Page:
(bal masque, tableau ball) - A masked gathering where scenes
representing the Krewe's theme are enacted to entertain
the club members and all their guest. Also during the ball
the krewe "royalty" is presented according to tradition.
- The fatted bull or ox. It is the ancient symbol
of the last meat eaten befor the Lenten season of fasting.
Up until 1909, a live version was presented in the Rex parade.
Starting in 1959, a paper mache' version appeared and has
continued as our Carnival's most recognizable symbol.
- The LEADER of each Carnival group or organization.
- From the latin word carnivale which means
"farwell to flesh". It is the time (or season) of fun
and merriment in New Orleans. Starting each year on January
sixth (the feast of the Epiphany) and ending on Fat Tuesday,
it all leads up to Lent when you make your penance and
feasting is replaced by fasting. note: If you're Catholic
then you give up something for Lent. Adults might give up
smoking or drinking, kids might give up candy or deserts. My
experience is, it's alot like New Years resolutions...
-The King, Queen, maids and dukes of the Carnival group
or organization. Remember to listen to your Captain!
- Where the floats are built and stored when it's not Mardi
Gras. Usually a (secret) warehouse in or
around the city.
- Metal (usually various colored aluminum) coin-like objects
with the krewe's logo or insignia on the front and their theme
on the back. Doubloons were first introduced by the Krewe of
Rex in 1960. They are also minted in gold, silver, and bronze.
- a token of appreciation given by krewe members to friends
attending the ball. This token or souvenir usually had the
organizations' insignia, name and a date of issue. These items
could be anything from a ring to a pin or doubloon stamped in
a precious metal.
- Traditionally, these are the 'white-robed' black men who carry
the tourches for the parades. Before they had electric generators
on board, these guys were the only source of light for the
parade. note: These cats are wild and will dance like madmen
depending on their fuel gauge. They love for you to throw money
but don't expect much for less than quarters. I used to love to
hear the jingle and watch these guys dance.
- It's what the Krewes ride in at the parades... they are the
parade! Of course you'll have marching bands and flambeaux
carriers (at night) in between them.
note: They come in all shapes
and sizes, from the square truck types of Elks and Orleans,
to the magnificent floats of Endymion, Rex and Baccus.
- Groups of black New Orleanians who portray American Indians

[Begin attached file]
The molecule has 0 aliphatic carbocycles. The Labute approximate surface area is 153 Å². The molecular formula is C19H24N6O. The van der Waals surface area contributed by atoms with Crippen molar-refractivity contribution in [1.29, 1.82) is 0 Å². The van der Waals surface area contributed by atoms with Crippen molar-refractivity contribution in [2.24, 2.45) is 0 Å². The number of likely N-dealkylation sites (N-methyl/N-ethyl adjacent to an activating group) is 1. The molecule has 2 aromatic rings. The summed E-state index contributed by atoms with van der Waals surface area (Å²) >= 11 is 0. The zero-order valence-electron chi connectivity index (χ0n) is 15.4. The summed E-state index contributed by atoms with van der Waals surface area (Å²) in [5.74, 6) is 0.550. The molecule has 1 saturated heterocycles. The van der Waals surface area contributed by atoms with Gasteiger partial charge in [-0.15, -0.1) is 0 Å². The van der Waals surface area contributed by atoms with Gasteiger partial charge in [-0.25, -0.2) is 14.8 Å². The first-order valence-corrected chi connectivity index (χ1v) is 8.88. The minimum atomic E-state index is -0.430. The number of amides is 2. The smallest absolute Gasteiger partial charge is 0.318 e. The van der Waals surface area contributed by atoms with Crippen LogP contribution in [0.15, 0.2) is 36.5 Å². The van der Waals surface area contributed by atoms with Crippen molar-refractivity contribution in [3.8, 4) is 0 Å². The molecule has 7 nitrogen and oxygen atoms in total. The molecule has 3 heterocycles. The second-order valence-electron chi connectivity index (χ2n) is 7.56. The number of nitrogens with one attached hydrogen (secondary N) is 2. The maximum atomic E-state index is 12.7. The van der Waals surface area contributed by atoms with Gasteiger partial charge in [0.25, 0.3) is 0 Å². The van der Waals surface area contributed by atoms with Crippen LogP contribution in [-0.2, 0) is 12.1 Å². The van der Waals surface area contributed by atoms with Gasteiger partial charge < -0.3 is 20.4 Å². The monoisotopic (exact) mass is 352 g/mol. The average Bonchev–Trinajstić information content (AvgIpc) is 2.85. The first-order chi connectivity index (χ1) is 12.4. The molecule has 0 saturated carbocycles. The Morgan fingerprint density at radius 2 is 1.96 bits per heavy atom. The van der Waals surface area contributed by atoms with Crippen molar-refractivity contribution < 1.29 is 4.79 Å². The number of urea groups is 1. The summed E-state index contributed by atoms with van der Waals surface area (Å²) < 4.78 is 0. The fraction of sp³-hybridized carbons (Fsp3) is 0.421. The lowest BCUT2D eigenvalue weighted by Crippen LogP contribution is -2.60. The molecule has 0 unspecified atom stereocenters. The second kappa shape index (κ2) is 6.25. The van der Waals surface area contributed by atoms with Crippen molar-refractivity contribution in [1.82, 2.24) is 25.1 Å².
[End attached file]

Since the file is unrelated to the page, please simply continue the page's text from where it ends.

in magnificent outfits of beads and feathers all hand sewn
thru out the year in prepartion for the carnival season.
note: I played keyboards with Aaron Neville,
Charles Neville and Willie West in a group called Renegade
back in the '70's just before the now famous
came together. We did a New Orleans Show in the middle of
our gig that was incredible (if I do say so myself). One of the
most famous Indian tribes called the Wild Tchoupitoulas was
led by the late Chief George Jolly and the Chief (related
ofcourse to the Nevilles) would come and sit in with us along
with Cyril and Art. You had to see it to believe it!
- Just what it says... invitation - you won't get in the ball
without one. And no, they weren't passes or tickets, they are
personalized invitations with your name on them,
often worth more than their weight in gold!
- It is believed the King Cake originated in France around
the 12th century to celebrate the coming of the three wise
men bearing gifts twelve days after Christmas calling it the
Feast of the Epiphany, Twelfth Night or King's Day. In baking
these delicious treats to honor the three Kings, the cakes were made
circular to portray the circular route taken by the kings to
confuse King Herod, who was trying
to follow the wise men so he could kill the Christ Child.
In these early days, a bean, a pea or a coin was hidden inside
the cake and who ever got the hidden item in their piece of
cake was declared King
for a day, or was said to have good luck in the coming year.
In Louisiana, Twelfth Night (Jan. 6th) signifies the beginning of
our carnival season and the bean, pea or coin has been replaced
by a small baby which symbolizes the Christ Child. Today, the
person getting the baby is expected to host the next King Cake
- The carnival organizations themselves... Krewe of Rex, Krewe
of Elks, Krewe of Orleans... etc. The Mistick Krewe of Comus
coined the word in 1857 to give themselves an Old
- Fat Monday, the day before Fat Tuesday - Mardi Gras Day!
note; It's the end of the beginning and beginning of the
end of Mardi Gras... don't stop now... party on!
- THE DAY! The preceding weeks of parades, balls, parties and
general festivities are only a rehersal for this day!
note; in my younger days I'd go to sleep Sunday nite and get
up late on Monday afternoon (about 2pm), and then I'd be
good for about
36 hours... those were the good ol' days!
- trinkets and toys thrown from the floats by the costumed
Krewes. Throws include aluminum doubloons, beads, (faux)
pearl necklaces, plastic cups, dolls on a cane, mini frisbes...
you get the idea. All ya' gotta' know are four words
and you've got the parade thing down. Here's the not so secret
code for all the Mardi Gras parade goers,
let's really hear it this time!...
...Nice and loud now...
"THROW ME SOMETHING MISTER!"
Thank's for visiting... ENJOY!